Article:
The year 2014 has made a very good start, and economic performance in Germany is encouraging. There is also a corresponding increase in investor interest in German commercial real estate. These investors are targeting strengthening demand for office space and rising rents. The following assumptions of Corpus Sireo – the leading German provider of investment and asset management services with a wide network of branches – are supporting the optimistic assessment of the German market for commercial real estate.
Assumption 1: Economic growth in Germany is resulting in increasing demand for office space
Despite ongoing uncertainty, also as a result of the Ukraine crisis, the leading indicators are pointing to further economic recovery. German economic growth is forecast to come in at 1.9%, the unemployment rate will fall further to 5.2% (ILO) and the employment rate will probably rise to 78.2% in 2014. These assumptions mean that demand is likely to increase for office premises. On the rental markets, we expect to see a reduction in vacancy rates and rent increases; it is foreseeable that this will be followed by price increases on the investment markets.
Assumption 2: Financing of commercial real estate is becoming cheaper
We are observing increasing competition and declining bank margins despite the trend towards higher interest rates. LTVs have risen to approx. 70%, and credit availability is good. Core properties continue to be the focal point of financing activities; this area is characterised by fierce competition between lenders. The margins for average commercial properties will fall to approximately 150bp despite slightly higher interest rates. Overall, financing for commercial real estate in Germany will become cheaper.
Assumption 3: Rising demand for office premises with a positive impact on rental markets
Demand for office premises will continue to rise as a result of economic growth; the rental markets are responding with a reduction in vacancy levels and rent increases. The currently moderate volume of completions is also having a positive impact on rental markets. Turnover with office premises was high during the past three years, and this trend will continue in 2014. The process of reducing vacancy levels is making progress particularly in top-20 cities. In consequence, there is likely to be a further increase in rent levels, and the discrepancy between prime rents and average rents is likely to decline.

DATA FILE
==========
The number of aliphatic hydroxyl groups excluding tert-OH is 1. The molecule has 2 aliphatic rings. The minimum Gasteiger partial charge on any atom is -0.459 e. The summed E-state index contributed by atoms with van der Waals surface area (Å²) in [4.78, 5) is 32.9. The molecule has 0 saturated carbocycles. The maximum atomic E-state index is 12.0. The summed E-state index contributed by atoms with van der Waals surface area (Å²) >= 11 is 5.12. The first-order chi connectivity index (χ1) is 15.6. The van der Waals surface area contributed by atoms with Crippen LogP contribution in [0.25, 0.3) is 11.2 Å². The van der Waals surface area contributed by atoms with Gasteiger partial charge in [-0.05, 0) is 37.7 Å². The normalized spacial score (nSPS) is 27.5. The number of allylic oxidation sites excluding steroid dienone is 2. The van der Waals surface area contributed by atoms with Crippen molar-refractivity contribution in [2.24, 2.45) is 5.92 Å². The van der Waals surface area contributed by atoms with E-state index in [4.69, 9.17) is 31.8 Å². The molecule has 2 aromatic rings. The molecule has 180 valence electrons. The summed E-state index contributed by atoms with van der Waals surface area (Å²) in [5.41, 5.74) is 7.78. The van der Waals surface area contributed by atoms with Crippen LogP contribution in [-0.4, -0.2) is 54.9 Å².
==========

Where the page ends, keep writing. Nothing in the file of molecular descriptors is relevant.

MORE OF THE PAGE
Assumption 4: Ongoing investment pressure is driving transaction volumes and is reducing risk aversion
Strong demand from within Germany and abroad is resulting in higher trading volumes, prices and ‘side-stepping’ movements of investors. There is a strong inflow of funds from abroad, and we are observing increasing levels of activity particularly with regard to private equity and funds. Investors continue to focus on ‘core’ products; product availability is correspondingly low, and acquisition yields are falling. At the same time, there is strong investment pressure and yield expectations have risen. In consequence, we are already observing certain side-stepping movements in subprime locations, regional markets as well as properties with optimisation potential.
Conclusion and outlook: Investors focusing on German subprime locations
Core properties at attractive locations outside the German ‘Big 7’ are investments offering stable values and good yields prospects. This is also demonstrated by the annual study “GERMANY 21 – Regionaler Büromarktindex”, in which Corpus Sireo compares the German top-7 cities (Frankfurt, Hamburg, Munich, Cologne, Berlin, Düsseldorf, Stuttgart) with 14 regional cities (Aachen, Bonn, Bremen, Dortmund, Dresden, Essen, Hanover, Karlsruhe, Leipzig, Mainz, Mannheim, Münster, Nuremberg, Wiesbaden). A striking aspect is that the office market in the 14 regional cities mostly achieve a more stable performance than the traditional German prime locations.
Overall, since the beginning of 2008, rents in the regional office locations have performed better in the centres of the cities than in the other municipal districts. New premises built since 1995 in the city centre have produced a particularly positive performance. Properties which were built before 1945 are also very popular. Rents for these properties have performed very well at the subprime locations, and are leading the index.
The focus on German subprime locations is becoming more and more important for investors. And there are various reasons why this is the case: The vacancy rate is low, prime rents are stable and long-term rental agreements have been concluded with local companies. At the prime locations, prices are frequently driven by fierce competition between investors – this is (still) not the case in the subprime locations, and investors in such locations are less ‘driven’ by the market. This means that there are good prospects for investors.